Additionally, Bell believes that hell is also a present reality that extends beyond death. We can freely choose at any point in this life or the next to live into God’s message of love. Hell isn’t permanent, but a state of being one chooses daily. Rejecting love is its own punishment—the isolation of living for one’s self, of embracing greed, and of not loving one’s neighbor. This is a daily misery from which God desperately wants us to turn. Bell works through all the passages in the Bible related to hell and cites many that talk of God’s love, justice, and grace to point toward a more redemptive, cohesive view of God as one of endless love and hope. Bell believes this view of God is more powerful than one that would limit God’s powers’ of salvation to a specific time period while one is living on earth. Bell states, “So when the gospel is diminished to a question of whether or not a person will ‘get into heaven,’ that reduces the good news to a ticket…The good news is better than that” (179). The good news is that God loves us, and we can be in relationship with a God whose arms are always open.

Ultimately, there will always be a wide range of ideas on the afterlife. Many of these can be healthy when Jesus’ message of love is taken seriously and given the utmost importance over that which we cannot know. I do think that many in my generation (Millenials or Generation Y) who are friends with people of all faiths and no faith see more traditional views on salvation as unhelpful in a post-modern reality. Bell’s book can start a discussion among many who have left the church or are considering leaving. According to Robert Putnam, author of American Grace, the fastest growing group of those considered religiously unaffiliated are young people. Until the 90s, about 5-7% of young people were religiously unaffiliated. That number has risen to between 25-30%. Perhaps beginning a conversation with young people that starts with God’s boundless love rather than fire and brimstone is a good starting place!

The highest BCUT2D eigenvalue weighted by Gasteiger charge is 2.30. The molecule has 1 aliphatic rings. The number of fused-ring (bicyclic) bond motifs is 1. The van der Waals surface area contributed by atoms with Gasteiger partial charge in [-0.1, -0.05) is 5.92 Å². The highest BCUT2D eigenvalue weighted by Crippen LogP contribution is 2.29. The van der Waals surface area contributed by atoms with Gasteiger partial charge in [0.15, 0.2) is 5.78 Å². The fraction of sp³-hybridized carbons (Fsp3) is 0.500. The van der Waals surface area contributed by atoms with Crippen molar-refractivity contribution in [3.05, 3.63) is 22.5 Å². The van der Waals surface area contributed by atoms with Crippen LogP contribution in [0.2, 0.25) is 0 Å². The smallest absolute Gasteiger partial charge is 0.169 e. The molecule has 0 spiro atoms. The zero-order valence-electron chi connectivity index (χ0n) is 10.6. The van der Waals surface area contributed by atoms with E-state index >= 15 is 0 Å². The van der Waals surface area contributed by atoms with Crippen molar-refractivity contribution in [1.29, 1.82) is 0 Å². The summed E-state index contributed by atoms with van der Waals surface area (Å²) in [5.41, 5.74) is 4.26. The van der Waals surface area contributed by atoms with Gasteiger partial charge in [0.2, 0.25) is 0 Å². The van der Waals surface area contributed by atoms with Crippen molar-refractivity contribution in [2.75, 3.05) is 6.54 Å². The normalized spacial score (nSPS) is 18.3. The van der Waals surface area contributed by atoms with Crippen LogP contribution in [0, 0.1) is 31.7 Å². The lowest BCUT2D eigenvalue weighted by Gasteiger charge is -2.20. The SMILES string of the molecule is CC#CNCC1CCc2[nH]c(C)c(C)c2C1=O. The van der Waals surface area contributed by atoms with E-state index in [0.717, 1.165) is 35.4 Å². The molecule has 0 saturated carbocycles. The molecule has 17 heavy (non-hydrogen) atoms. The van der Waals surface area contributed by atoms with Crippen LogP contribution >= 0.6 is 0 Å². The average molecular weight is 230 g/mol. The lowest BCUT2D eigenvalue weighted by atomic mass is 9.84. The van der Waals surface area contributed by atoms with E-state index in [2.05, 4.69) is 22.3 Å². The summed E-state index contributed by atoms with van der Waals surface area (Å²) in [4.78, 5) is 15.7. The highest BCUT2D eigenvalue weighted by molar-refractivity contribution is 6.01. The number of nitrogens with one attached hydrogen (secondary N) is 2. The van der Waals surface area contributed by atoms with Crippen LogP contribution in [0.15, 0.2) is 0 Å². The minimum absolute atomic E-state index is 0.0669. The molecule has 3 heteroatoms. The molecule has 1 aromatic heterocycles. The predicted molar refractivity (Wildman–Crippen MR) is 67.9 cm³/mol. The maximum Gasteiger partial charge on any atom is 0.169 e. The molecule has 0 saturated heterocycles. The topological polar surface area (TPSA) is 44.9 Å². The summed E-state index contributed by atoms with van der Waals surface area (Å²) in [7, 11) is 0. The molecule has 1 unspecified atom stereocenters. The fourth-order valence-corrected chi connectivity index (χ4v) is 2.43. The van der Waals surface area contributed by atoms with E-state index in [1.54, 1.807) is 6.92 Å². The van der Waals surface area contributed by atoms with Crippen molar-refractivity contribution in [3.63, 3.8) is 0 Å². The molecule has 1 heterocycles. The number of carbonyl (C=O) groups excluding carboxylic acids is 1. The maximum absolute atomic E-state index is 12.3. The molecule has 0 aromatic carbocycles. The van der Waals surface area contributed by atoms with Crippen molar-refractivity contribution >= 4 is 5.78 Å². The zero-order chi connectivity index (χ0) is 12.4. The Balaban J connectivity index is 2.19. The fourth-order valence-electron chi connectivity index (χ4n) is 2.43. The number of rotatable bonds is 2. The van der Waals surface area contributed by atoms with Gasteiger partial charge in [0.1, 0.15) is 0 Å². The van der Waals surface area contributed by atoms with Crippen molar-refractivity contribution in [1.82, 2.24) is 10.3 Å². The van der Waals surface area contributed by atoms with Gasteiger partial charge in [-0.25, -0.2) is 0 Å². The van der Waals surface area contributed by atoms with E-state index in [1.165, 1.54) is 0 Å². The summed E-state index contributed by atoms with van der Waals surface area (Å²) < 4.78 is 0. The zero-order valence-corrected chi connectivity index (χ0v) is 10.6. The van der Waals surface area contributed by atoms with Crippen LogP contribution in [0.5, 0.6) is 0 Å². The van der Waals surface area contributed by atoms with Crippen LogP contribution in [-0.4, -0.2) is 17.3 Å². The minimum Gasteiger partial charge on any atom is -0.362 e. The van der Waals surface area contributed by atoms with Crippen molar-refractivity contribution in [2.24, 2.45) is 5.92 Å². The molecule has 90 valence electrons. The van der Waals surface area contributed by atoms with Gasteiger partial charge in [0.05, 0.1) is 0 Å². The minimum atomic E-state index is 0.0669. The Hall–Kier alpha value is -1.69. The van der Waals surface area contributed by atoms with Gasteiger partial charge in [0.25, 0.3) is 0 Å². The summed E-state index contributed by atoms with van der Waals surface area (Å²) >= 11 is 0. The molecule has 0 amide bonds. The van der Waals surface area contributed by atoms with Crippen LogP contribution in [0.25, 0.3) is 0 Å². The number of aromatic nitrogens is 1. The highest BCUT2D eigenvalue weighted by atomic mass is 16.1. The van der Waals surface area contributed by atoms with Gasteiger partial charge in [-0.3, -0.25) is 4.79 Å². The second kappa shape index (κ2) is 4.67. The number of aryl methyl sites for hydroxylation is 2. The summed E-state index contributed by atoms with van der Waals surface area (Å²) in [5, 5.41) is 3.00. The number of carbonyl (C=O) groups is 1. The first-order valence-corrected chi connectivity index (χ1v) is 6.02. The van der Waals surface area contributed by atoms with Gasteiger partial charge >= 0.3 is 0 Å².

Friday, August 26, 2011

Prison Letters/Sacred Writings

by Dr. Tim Moore

Recently, I’ve been reading “prison letters.” I find the experience of reading Dietrich Bonhoeffer’s Letters and Papers from Prison depressing. It has been a very different experience than reading MLK’s Letter from Birmingham City Jail, Elie Wiesel’s Night, or Corrie ten Boom’s The Hiding Place. Each of them was a survivor. Bonhoeffer never walked free again. During the first year of his imprisonment, he wrote to his fiancé and to his parents of hope that he would have a trial date and would be released on the trumped up charges the Nazis had created. It is clear by the second year that he is aware that he will probably never be released and his only earthly hope of getting out alive is a quick end of the war.

It is however in the second year of his imprisonment that his writing takes on a much deeper level. In the first year of his imprisonment his writing is focused on his assimilation to prison life, concern for his fiancé and family, hope for a trial date, frustration when trail dates are postponed and, most obviously, a hope for being released from prison. By the second year of his imprisonment such “hope” is gone. It frees him to write philosophically and theologically in a more unattached way. It is almost as if he is already an outside observer to our human existence. In one sense he is already dead. The life he knew before he was arrested, before the plot to assassinate Hitler, before the foundation of the Confessing Church as a protest to the Lutheran Church, which supported Hitler, this life was gone. He was buried alive in prison. He could write to family and friends from the grave, even have short, supervised visits with a few of them once or twice a month. But they were visiting the living dead. Bonhoeffer admits in one letter to his friend Eberhard Bethge that he purposely focuses his attention to thinking and writing to avoid his own personal desires, which would be “simply self-torture.” In this way he lived beyond his life.